And the roses at the top of the post? Like I said, it beats looking at pictures of a fuel queue. There is a neighbouring nursery next to mine that specialises in roses and over the weekend they had their annual charity open day. The roses were stunning – worthy of a diversion. The mantis? Well, it just called by this afternoon at tea time. The comparison with the hyper inflation of 2008 is obvious but this time the collapse has been much faster. It’s Tuesday now and over the weekend cooking oil (much used by Zimbabweans) prices have doubled and in some areas tripled. The public transport system is unreliable as many of the mini buses that ply the trade are in fuel queues. A friend who supplies agricultural chemicals has asked me if I want to trade diesel for chemicals I need. Yup, déjà-vu indeed.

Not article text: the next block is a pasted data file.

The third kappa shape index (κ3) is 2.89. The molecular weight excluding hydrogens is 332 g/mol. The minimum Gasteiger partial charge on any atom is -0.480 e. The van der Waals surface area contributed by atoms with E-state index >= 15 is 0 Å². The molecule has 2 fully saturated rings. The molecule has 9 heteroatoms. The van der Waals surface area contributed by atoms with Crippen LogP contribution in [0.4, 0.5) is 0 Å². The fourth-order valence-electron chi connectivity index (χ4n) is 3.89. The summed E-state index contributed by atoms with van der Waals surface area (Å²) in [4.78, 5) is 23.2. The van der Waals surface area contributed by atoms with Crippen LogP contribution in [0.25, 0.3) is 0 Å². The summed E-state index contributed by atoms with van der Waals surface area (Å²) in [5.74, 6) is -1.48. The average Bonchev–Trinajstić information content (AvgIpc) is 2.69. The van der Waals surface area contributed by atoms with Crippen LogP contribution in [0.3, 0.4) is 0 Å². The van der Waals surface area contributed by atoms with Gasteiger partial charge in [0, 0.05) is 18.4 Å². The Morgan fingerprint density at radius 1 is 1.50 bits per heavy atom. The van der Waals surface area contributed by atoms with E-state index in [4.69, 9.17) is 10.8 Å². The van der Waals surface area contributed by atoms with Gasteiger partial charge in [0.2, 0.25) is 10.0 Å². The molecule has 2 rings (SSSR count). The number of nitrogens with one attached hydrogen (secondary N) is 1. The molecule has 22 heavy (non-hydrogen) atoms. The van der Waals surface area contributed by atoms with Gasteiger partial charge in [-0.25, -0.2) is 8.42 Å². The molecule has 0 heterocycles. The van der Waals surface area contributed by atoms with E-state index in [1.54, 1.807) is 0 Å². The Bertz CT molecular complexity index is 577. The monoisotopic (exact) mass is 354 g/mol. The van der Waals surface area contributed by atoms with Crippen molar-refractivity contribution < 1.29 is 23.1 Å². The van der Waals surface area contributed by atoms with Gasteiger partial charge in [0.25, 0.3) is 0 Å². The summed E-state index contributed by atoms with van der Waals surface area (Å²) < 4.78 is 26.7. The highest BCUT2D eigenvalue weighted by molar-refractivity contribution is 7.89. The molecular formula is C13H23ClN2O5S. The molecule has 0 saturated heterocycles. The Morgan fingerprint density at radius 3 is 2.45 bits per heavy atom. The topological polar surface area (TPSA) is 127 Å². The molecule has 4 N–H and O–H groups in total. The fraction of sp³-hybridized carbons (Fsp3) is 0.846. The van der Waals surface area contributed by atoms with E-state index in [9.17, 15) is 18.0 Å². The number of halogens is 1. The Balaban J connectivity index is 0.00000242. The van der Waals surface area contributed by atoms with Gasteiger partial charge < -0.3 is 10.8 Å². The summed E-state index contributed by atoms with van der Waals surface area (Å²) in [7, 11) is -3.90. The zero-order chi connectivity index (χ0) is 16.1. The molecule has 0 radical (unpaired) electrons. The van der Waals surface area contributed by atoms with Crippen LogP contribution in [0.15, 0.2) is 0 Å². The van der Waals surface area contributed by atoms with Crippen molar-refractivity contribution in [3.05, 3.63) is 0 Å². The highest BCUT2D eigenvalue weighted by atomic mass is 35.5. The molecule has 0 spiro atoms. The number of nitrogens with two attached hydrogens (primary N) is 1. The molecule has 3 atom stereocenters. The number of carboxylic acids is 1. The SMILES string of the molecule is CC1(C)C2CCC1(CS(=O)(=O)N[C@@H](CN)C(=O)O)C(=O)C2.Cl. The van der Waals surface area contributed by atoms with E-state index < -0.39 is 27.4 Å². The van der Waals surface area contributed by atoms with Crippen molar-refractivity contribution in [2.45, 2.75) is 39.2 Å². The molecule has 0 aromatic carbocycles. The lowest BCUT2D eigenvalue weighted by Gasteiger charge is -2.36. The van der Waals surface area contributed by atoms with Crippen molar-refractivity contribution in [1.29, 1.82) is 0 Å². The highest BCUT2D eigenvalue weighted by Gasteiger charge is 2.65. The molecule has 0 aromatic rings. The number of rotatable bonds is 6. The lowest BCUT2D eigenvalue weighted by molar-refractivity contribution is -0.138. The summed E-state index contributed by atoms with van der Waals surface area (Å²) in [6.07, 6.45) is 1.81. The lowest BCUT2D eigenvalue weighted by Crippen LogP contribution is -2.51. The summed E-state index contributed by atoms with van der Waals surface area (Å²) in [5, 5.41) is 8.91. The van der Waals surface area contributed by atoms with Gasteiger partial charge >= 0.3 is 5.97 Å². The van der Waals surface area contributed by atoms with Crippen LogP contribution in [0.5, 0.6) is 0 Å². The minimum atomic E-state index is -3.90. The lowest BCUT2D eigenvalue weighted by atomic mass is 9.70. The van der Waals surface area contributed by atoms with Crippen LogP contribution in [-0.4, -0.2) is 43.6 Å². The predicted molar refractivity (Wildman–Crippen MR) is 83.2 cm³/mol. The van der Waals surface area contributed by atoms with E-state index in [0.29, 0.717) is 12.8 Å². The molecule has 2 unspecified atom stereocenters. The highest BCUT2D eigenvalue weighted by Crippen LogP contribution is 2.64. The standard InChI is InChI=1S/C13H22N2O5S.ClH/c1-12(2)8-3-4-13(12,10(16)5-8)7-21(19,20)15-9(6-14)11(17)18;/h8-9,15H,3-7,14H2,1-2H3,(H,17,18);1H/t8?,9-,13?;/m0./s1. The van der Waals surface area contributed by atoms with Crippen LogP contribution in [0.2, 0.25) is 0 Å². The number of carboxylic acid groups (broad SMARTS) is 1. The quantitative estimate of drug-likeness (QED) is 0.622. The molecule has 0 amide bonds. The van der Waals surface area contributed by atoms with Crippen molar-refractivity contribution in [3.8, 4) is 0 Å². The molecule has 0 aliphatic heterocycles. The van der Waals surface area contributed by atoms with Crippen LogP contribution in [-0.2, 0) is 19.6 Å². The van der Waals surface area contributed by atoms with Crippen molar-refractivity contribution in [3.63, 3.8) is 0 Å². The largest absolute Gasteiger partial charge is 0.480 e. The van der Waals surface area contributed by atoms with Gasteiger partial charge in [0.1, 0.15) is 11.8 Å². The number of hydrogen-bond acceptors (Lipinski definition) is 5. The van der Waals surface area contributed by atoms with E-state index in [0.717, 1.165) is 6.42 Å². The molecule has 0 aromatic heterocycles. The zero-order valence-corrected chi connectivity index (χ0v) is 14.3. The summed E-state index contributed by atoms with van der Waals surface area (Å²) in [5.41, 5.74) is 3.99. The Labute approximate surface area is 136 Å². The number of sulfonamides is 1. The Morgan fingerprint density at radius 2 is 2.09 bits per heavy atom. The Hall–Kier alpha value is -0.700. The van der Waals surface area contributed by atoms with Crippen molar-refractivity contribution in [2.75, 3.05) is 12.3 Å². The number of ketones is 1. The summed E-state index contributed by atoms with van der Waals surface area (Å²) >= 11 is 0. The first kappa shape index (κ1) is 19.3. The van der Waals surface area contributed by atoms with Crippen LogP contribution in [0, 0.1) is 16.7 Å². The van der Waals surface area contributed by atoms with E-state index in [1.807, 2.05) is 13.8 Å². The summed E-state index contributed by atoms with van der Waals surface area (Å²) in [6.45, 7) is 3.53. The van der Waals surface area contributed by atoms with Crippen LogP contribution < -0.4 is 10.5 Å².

The uncooperative spider

11 05 2018

Nope, just not a good photo

The spiders are back in the nursery after a 2 year break. I’d noticed the decline for a few years prior to this and I’d put it down to erratic and decreasing rainfall over the past 5 years. So last year after an unusually heavy rainy season, I was expecting to see at least a few. Nothing. I was disappointed. In a normal year they festoon the nursery with their golden and incredibly sticky webs. I like to think that they catch all manner of pests that are eating the seedlings but I never really see much in their webs. They must eat something as they do grow. I don’t really mind what they do or don’t eat as I just like seeing them there; I guess I have to admit that I just like spiders. Maybe it’s an underdog thing – lots of people don’t like spiders but they can have my support.

Maybe it’s the same thing with snakes as I also quite like them. Friends at school kept harmless snakes and I admit they are fascinating creatures to handle – cool and silky to the touch. In the bush I am a bit wary of them. So long as we meet on my terms, i.e. I see them first and am not surprised by them, then we can be friends.